Cloudflare’s mission is to help build a faster and more secure Internet for everyone, but sometimes sites often lack the accessibility features critical to allowing all Internet users to enjoy their content and perspective.
In 2011 we launched the Cloudflare Apps platform in an article that described Cloudflare as “not ... the sexiest business in the world.” Sexy or not, Cloudflare has since grown from the 3.5 billion pageviews a month we were doing then to over 1.3 trillion per month today.
Like most of you, I first heard of Cloudflare via this blog. I read about HTTP/2, Railgun, the Hundredth Data Center, and Keyless SSL — but I never thought I would work here. I, along with my co-founder Adam, and our friends and coworkers were hard at work building something very different.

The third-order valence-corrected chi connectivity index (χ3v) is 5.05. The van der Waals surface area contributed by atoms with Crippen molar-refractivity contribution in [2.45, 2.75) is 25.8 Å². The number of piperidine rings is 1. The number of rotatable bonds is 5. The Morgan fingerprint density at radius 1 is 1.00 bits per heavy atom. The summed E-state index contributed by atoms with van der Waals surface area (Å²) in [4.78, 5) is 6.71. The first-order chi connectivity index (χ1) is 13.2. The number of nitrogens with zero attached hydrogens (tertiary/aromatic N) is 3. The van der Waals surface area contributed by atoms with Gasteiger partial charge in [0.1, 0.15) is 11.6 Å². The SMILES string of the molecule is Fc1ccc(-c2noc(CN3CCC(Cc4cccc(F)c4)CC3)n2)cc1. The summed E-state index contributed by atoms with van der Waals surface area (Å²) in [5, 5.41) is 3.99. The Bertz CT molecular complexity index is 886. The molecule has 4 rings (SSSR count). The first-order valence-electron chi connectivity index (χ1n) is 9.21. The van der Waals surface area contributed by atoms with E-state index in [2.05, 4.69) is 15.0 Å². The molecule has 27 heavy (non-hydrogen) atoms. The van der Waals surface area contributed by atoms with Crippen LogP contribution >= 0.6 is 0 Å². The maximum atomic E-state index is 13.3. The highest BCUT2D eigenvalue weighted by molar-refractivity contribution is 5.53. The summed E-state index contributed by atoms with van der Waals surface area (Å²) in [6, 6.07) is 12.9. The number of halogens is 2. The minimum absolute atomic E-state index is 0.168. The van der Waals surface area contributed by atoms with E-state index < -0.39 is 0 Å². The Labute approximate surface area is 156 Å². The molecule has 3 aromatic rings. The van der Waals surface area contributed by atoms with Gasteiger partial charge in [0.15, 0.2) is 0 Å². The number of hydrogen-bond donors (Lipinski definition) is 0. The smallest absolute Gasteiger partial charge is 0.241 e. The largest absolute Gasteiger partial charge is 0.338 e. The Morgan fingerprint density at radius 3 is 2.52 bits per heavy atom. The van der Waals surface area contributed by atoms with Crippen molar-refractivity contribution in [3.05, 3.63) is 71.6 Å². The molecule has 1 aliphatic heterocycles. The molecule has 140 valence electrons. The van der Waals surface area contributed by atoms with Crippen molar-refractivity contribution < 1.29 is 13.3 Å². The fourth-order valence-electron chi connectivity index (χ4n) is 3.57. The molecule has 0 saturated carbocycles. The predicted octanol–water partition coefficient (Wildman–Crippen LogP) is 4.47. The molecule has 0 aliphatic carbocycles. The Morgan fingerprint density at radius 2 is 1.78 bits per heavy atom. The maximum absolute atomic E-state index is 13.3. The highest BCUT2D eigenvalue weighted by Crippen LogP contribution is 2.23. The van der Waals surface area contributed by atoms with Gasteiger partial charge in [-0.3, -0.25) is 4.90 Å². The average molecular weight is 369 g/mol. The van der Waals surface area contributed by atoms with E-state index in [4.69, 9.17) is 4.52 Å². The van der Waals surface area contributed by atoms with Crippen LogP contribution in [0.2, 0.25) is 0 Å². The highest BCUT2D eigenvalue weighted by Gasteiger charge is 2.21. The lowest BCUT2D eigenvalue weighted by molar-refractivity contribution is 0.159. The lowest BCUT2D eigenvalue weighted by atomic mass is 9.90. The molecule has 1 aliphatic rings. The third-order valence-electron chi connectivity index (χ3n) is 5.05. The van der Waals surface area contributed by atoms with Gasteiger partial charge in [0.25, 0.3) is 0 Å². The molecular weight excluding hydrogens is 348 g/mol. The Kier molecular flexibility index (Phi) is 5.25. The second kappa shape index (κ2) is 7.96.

Thousands of developers use CloudFlare to accelerate and secure the backend of their mobile applications and websites. This week is WWDC, where thousands of Apple developers come to San Francisco to talk, learn and share best practices for developing software for Apple platforms.
After several years of new features, settings, and ancillary UIs buried beneath clicks, it became clear that the user experience was lacking and would only get worse as we continued to add features. The question became: How could we make a UI that was versatile, scalable, and consistent?